In a previous post I wrote about how to install debian on the beaglebone black. I installed the postgresql database with the postgis extension. The extension allows you to also work with geometric data. It’s powerful software that I use daily.
MySQL vs postgresql
There are a couple of big battles in IT land: Internet explorer vs Mozilla, Mac vs windows, vim vs emacs, and there are more. MySQL vs postgresql is another one. It used to be that MySQL was fast but had less features and that postgresql was slow but had a huge list of features. In other blogs I read that nowadays there isn’t that much difference anymore: MySQL got its features extended and postgresql made some great speed improvements. I think MySQL still lacks one big feafture: spatial data. Yes, MySQL has a spatial extension, but it’s nowhere near what postgresql offers with postgis (at least… When I gave it a try some time ago).
It takes a couple of steps to get postgis to work, but the normal install manual shouldn’t be too difficult. The normal apt-get procedure will do most of the work and then you have to load the postgis extensions to a database. There are plenty of other manuals and blogs on the internet that explain these steps, so I’m not going to repeat them. I am going to explain on how to get spatial data into your database.
The standard file format to communicate data is with shape files. The format I was designed by ESRI years ago. The format consists of a couple of files that together make up the entire data. There is the .shp that contains the spatial data and all the table attributes are stored in the .dbf. Postgis stores everything in a single table. The spatial data is stored in a colum of type geometry and all the table attributes each has their own column.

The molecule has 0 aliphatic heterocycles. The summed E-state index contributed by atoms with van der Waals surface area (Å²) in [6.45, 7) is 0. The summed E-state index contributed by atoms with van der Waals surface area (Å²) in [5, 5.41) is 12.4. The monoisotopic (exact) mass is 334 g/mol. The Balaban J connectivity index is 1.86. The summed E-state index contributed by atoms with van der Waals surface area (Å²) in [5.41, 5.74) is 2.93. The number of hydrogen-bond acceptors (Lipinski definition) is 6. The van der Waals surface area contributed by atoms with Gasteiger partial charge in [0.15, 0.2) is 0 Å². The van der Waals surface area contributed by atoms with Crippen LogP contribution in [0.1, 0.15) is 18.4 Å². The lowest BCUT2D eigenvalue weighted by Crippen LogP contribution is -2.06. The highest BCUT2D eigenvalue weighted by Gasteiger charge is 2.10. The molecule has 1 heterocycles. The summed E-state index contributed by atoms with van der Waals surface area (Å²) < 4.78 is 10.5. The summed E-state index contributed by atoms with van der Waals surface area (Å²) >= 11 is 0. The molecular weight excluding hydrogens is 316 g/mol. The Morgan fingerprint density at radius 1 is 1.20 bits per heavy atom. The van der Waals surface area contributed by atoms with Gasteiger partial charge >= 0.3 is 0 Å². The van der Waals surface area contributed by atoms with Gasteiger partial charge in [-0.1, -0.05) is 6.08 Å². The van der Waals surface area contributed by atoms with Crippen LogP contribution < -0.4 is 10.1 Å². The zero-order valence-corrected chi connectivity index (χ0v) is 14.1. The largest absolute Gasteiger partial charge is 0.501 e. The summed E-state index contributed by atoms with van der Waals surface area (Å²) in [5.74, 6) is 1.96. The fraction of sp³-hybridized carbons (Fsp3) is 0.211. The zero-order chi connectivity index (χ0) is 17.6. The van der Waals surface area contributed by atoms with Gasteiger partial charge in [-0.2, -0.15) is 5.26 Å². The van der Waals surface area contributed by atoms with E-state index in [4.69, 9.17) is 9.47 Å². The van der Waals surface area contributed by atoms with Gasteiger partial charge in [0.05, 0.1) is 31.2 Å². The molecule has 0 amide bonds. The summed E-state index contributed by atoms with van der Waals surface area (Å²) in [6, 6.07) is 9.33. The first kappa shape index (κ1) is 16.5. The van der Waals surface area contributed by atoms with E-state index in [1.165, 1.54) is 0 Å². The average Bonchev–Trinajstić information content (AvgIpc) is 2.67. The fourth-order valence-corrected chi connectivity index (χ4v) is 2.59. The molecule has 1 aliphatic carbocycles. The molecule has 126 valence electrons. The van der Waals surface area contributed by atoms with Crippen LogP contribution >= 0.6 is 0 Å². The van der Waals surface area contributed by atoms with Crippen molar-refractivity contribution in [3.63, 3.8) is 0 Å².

The easiest way to upload shape file into the database is by using shp2pgsql (although the latest update of QGIS also made it very easy). Again…you’ll find lots of tutorials on the internet, but I had to do some tweaking to get it to work on the beaglebone.
I assume you have successfully set up a postgresql database and installed the postgis extension. You can check this by logging into the database and then run:
If you don’t get an error, but the installed version, then you know everything is fine.
You can now try to run the shp2pgsql tool. Perhaps you have more luck than me and it just works for you. Obtain a shape-file from somewhere and download it to your computer. Then run:
shp2pgsql __path_to_shape__ > shapeconversion.sql less shapeconversion.sql
With less you can quickly view the file and if it worked, you’ll see the sql insert statements. If not, you might have the same issue as me. I got it to work by building the shp2pgsql tool myself (and since I was doing this anyway, I upgraded to postgis 2 at the same time.)
Since postgis is open source, you can get a copy of all the source files and you can compile it yourself. Download the source from -here- (or some other mirror) and go into the directory. You can browse a bit through all the files.
Make sure you have all the right libraries installed. There must be a list somewhere which ones you need, but I got it together by trial and error: try to compile and just wait for the error messages from the compiler. If it says you need to install library x or ‘can’t find dependencies for library such and so’, then run:
sudo apt-get install __package__
To try and build postgis, make sure you are in the top level directory of the postgis source and run these commands:
make clean ./configure Make sudo make install
If everything went well, you now have postgis2. Create a new database and install the extension (like you did with the previous postgis) and you’re done. You might want to use the command ‘locate’ to find the right sql files to insert the functions and types and so on.
The shp2pgsql and pgaql2shp tools are in a subdirectory of the postgis source directory. You can use them from there, but it’s better to move them to /usr/bin.